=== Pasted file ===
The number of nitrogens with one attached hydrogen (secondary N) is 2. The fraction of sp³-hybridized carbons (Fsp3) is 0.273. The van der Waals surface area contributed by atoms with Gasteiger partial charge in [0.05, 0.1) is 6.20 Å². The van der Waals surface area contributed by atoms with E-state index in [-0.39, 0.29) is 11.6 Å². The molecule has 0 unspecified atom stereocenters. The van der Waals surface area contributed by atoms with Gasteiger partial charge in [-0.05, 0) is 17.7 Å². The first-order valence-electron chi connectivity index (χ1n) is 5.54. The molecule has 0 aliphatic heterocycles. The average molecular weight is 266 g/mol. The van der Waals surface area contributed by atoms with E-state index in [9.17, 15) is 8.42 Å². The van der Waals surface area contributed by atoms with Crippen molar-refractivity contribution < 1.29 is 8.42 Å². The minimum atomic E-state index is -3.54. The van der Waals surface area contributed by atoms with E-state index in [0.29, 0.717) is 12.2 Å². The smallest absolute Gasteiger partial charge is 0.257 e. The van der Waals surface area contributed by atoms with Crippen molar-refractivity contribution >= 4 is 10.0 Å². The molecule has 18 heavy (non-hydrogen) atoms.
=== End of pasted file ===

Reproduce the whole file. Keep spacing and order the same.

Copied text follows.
The number of nitrogens with one attached hydrogen (secondary N) is 2. The fraction of sp³-hybridized carbons (Fsp3) is 0.273. The van der Waals surface area contributed by atoms with Gasteiger partial charge in [0.05, 0.1) is 6.20 Å². The van der Waals surface area contributed by atoms with E-state index in [-0.39, 0.29) is 11.6 Å². The molecule has 0 unspecified atom stereocenters. The van der Waals surface area contributed by atoms with Gasteiger partial charge in [-0.05, 0) is 17.7 Å². The first-order valence-electron chi connectivity index (χ1n) is 5.54. The molecule has 0 aliphatic heterocycles. The average molecular weight is 266 g/mol. The van der Waals surface area contributed by atoms with E-state index in [9.17, 15) is 8.42 Å². The van der Waals surface area contributed by atoms with Crippen molar-refractivity contribution < 1.29 is 8.42 Å². The minimum atomic E-state index is -3.54. The van der Waals surface area contributed by atoms with E-state index in [0.29, 0.717) is 12.2 Å². The smallest absolute Gasteiger partial charge is 0.257 e. The van der Waals surface area contributed by atoms with Crippen molar-refractivity contribution >= 4 is 10.0 Å². The molecule has 18 heavy (non-hydrogen) atoms.